Home > Exercises >
Exercise for Rehabilitation
Exercises are often prescribed for patients to help rehabilitate injury and dysfunction, and to prevent recurrence. Patients are, however, notoriously bad for actually performing their exercises and one of the reasons why, is that the purpose of performing the exercises is never explained. Some exercises, especially very gentle ones, often seem pointless to a patient, but have many unseen benefits. This article seeks to explain some of the reasons for performing these exercises.
Inflammation is the body's non specific response to any form of tissue damage, whether from actual physical injury, or from micro-organisms such as bacteria. The inflammation causes pain, to prevent the individual from further injuring the area while it heals. Exercises engage the pumping mechanisms of muscles to help return blood and lymph from the area, reducing the inflammation, and removing the debris of the injury.
The improved blood supply and drainage caused by the pumping of muscles ensures new nutrients are brought to the area, improving healing. Exercises also introduce gentle stress patterns to the area. Scar tissue is laid down along these lines of stress, and helps build effective tissue. Otherwise it is laid down in a haphazard fashion, resulting in much weaker scar formation with more likelihood of re-injury.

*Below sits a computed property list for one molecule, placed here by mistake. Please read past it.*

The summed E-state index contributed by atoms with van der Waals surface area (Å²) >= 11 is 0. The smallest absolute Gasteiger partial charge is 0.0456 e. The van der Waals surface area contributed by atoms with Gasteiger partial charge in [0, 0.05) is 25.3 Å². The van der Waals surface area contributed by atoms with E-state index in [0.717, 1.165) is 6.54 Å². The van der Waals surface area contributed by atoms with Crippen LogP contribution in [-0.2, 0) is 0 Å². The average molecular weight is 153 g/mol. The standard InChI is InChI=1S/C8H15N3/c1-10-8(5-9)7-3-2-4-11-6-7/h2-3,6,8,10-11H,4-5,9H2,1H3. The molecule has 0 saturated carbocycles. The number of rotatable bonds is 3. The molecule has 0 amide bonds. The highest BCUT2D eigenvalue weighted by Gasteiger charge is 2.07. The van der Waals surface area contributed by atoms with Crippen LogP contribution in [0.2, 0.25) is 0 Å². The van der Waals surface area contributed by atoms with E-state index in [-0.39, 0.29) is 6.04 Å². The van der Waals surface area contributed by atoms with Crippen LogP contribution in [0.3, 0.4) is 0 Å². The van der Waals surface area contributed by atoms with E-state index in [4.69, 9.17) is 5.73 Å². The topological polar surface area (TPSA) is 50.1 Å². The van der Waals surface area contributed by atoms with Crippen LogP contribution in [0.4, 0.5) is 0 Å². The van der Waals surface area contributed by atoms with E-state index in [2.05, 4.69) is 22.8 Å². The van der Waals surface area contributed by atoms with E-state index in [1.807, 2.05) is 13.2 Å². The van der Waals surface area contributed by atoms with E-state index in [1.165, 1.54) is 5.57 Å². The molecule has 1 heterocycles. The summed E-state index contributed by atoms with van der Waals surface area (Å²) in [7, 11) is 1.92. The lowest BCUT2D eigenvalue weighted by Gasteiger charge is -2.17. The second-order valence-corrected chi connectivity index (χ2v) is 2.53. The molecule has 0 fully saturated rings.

Retraining the Nervous System
Ligaments and muscles contain nerve receptors for balance and co-ordination. If they are damaged, then so is that nervous mechanism. People who sprain an ankle frequently sprain it again and again, as the pattern of that ankle has not been retrained. Many exercises help retrain the neural patterns of the body, so that proper function is regained.
Strengthening Supporting Muscles
Many joints are protected by ligaments and muscles. If they are damaged, then the strength of the joint itself is compromised. Strengthening exercises help muscles protect a joint so that further injury is less likely.
Maintaining Joint Mobility
Exercise helps maintain the range of motion of a joint, nourishes the joint surfaces which sustains the quality of the joint. Joint surfaces have a poor blood supply and receive much of their nutrition from the fluid in the joint capsule. The pumping action of movement ensures that joint fluid and the nutrients it contains reaches all parts of the joint surface, keeping its smooth cartilage surface healthy.
Hitchin Osteopathic Clinic, Old Park Dental Surgery, 72 Old Park Road, Hitchin, Hertfordshire SG5 2JT 01462 432609